- Communication skills. To be understood clearly, you need to use the appropriate language with the right level of assertiveness. The real art of being a good director is the ability to communicate effectively and influence others.
- A high level of emotional intelligence (EI). Boardrooms can be highly charged. You need to keep your emotions in check and use this skill thoughtfully.
- The task at hand requires commitment and diligence.
- Genuine interest. Passion for the subject will make it easier to stay up-to-date and to add value.
- A forward-looking mindset. You need to inspire others to consider areas for growth, beyond that which exists today.
Once you understand what’s required of a board director, you can really address the gaps you have. For instance, if you’re a tax expert then you’d often have an enterprise view of the business but not P&L responsibility – so you would understand the risks and liabilities for a business but you wouldn’t have run it.
It’s time to sit with your HR or line manager to see how you can start to position yourself differently for your next career step. This is why it’s so helpful to have executive board experience before looking for an independent role as a non-executive director (NED).
I love this question because boards are all about strategy. Learn to ask strategic questions, not operational ones. Practice observing and reflecting on business outcomes. Ask those driving the strategy how they made the decisions they did. Watch competitors and consider their strategies. Read up on M&A in your industry (not just on your area of expertise), and try to think five, 10, 15 or even 20 years ahead. This is a great article from Harvard Business School on developing strategic thinking skills.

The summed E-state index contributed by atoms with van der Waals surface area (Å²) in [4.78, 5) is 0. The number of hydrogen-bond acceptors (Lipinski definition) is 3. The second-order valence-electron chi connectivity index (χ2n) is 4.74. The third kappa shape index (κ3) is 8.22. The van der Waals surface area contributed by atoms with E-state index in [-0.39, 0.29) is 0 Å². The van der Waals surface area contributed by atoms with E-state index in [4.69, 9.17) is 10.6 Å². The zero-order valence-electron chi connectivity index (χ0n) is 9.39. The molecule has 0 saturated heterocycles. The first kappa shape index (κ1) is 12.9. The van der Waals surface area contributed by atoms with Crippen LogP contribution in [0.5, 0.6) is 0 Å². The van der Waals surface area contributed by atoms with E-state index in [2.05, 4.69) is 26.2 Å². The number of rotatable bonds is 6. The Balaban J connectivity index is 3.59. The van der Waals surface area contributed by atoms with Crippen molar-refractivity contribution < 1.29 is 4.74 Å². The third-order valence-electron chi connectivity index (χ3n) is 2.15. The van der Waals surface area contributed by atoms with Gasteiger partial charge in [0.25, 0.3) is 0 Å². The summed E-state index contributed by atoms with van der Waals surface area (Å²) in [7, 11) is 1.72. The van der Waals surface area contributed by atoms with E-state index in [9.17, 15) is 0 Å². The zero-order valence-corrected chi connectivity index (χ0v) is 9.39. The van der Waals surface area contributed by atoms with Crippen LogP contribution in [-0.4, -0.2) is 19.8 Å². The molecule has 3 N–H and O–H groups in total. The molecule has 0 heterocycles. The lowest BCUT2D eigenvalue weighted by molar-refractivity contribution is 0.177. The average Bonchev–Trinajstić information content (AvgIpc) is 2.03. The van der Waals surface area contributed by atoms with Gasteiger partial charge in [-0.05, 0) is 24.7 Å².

I also reached out to a friend of Aurora50, Adam Boukadida, the chief financial officer for group finance at Etihad Aviation Group, to answer this one. When he took his CFO role last year, he says one of his first actions was to set up a financial leadership team of 12 senior members, half men, half women. All are “potential candidates” for future executive and board positions in the aviation industry, and all now have internationally recognised professional financial certification.
Adam says: “Having a strong grip on finance as well as a mix of technical finance skills is a major advantage for anyone looking to take that next step to a senior leadership role, as strategic decisions are often primarily driven by finance. Being well-versed in accounting, corporate finance and cash management, as well as planning and budgeting, is essential to be effective at the highest level.